What You Need to Know Before Giving to a Matching Campaign

Maybe you heard about a matching challenge in passing during the most recent NPR fundraising campaign. Or maybe you’ve received an email or a piece of mail from a charity that references one. Either way, you’re intrigued.

Could it really be as simple as it sounds? you’re wondering. The short answer: Yes and no.

What’s a matching campaign?
A matching campaign is one where a donor—which can be an individual, a group, or a foundation—has pledged to make a significant financial contribution to a charity if that charity can raise a predetermined amount from other supporters within a certain timeframe. (Has a certain game-show element to it, right?)

Often, the donor’s contribution literally matches the amount raised. But, it can also simply be a large sum that’s added to the amount raised.

Really, the charity’s doing the bulk of the heavy lifting here. It’s on them to first court a prospective donor and then, once the pledge agreement’s been signed, to raise the necessary funding within the stipulated timeframe in order to unlock the matching donation.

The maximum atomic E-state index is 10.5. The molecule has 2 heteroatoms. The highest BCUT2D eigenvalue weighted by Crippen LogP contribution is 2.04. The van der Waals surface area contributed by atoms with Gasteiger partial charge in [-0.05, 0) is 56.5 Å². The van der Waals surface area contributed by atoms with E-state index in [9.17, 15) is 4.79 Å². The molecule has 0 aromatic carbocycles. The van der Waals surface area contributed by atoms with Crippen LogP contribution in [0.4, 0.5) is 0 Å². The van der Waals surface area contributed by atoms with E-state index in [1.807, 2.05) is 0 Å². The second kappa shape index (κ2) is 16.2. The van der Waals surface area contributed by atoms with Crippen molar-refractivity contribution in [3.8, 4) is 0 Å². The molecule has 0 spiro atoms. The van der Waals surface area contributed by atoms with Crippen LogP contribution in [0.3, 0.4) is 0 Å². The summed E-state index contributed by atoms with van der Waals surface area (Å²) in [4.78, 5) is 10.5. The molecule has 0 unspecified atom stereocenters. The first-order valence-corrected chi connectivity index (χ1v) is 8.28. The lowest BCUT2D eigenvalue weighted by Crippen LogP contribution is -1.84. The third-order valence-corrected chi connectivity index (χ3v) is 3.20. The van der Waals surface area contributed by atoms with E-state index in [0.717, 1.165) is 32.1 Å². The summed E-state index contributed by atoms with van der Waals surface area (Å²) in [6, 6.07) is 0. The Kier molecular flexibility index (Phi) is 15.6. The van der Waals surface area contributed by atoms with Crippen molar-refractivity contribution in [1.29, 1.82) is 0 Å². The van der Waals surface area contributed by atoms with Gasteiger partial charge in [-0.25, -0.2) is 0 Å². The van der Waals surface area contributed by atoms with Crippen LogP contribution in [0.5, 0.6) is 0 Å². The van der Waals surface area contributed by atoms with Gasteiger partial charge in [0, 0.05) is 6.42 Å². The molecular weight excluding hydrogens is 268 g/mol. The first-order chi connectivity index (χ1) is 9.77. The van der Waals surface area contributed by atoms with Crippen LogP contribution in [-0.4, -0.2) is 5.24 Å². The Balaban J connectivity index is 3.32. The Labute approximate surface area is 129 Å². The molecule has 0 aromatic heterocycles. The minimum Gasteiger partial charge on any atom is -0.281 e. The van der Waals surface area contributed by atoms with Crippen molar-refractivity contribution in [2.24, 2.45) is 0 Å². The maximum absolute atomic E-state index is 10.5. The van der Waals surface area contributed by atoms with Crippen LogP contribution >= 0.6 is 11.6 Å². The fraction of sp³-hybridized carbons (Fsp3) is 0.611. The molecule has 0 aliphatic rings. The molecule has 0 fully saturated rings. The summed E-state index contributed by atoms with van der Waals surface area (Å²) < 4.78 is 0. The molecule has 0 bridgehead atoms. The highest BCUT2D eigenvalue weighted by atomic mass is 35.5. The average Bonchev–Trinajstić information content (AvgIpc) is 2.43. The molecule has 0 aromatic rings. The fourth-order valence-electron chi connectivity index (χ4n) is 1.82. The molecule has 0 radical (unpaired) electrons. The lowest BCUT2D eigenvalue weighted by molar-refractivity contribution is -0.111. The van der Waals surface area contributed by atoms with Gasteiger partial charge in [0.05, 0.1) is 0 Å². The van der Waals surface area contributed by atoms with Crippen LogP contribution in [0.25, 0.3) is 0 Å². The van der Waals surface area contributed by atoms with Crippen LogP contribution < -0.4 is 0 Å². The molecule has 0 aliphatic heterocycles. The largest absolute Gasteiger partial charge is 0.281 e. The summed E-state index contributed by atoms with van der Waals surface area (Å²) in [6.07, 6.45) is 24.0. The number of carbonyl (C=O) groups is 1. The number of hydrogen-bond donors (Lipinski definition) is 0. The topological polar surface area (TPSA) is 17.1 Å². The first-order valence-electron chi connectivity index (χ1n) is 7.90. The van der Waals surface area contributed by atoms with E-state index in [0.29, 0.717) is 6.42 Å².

Once the charity has raised the full amount, it’ll report back to the matching donor. At which point, the donor will submit his matching contribution.

From your perspective, as the non-matching donor, the process is relatively unchanged from any other time you may have made a financial contribution. Of course, hearing that your donation is likely going to be doubled without stripping another cent from your checking account is probably going to make you feel even better about your decision to help out. In fact, it just may be the incentive that’s needed to pull you down off the fence.

That is, as long as there really is a matching donor.

How can you tell it’s not a ploy?
It’s a desperate, or even illegitimate, charity that’s willing to steer a matching campaign without an actual matching donor in place. But this time of year can drive suspect fundraisers to extremes.

If you have any reason to doubt the authenticity of the campaign, contact the charity. Matching donors tend to prefer anonymity, so you shouldn’t expect the charity to divulge a name. But it should be able to answer any other questions about the campaign, like, what’s the timeframe the money needs to be raised in? How will the money be used? And, do you anticipate running any other matching campaigns in the near future?

The last question is important because, if you have a limited amount to give each year, contributing to a matching campaign is an easy way to increase the impact of your donation. If you can plan future contributions accordingly, everyone wins.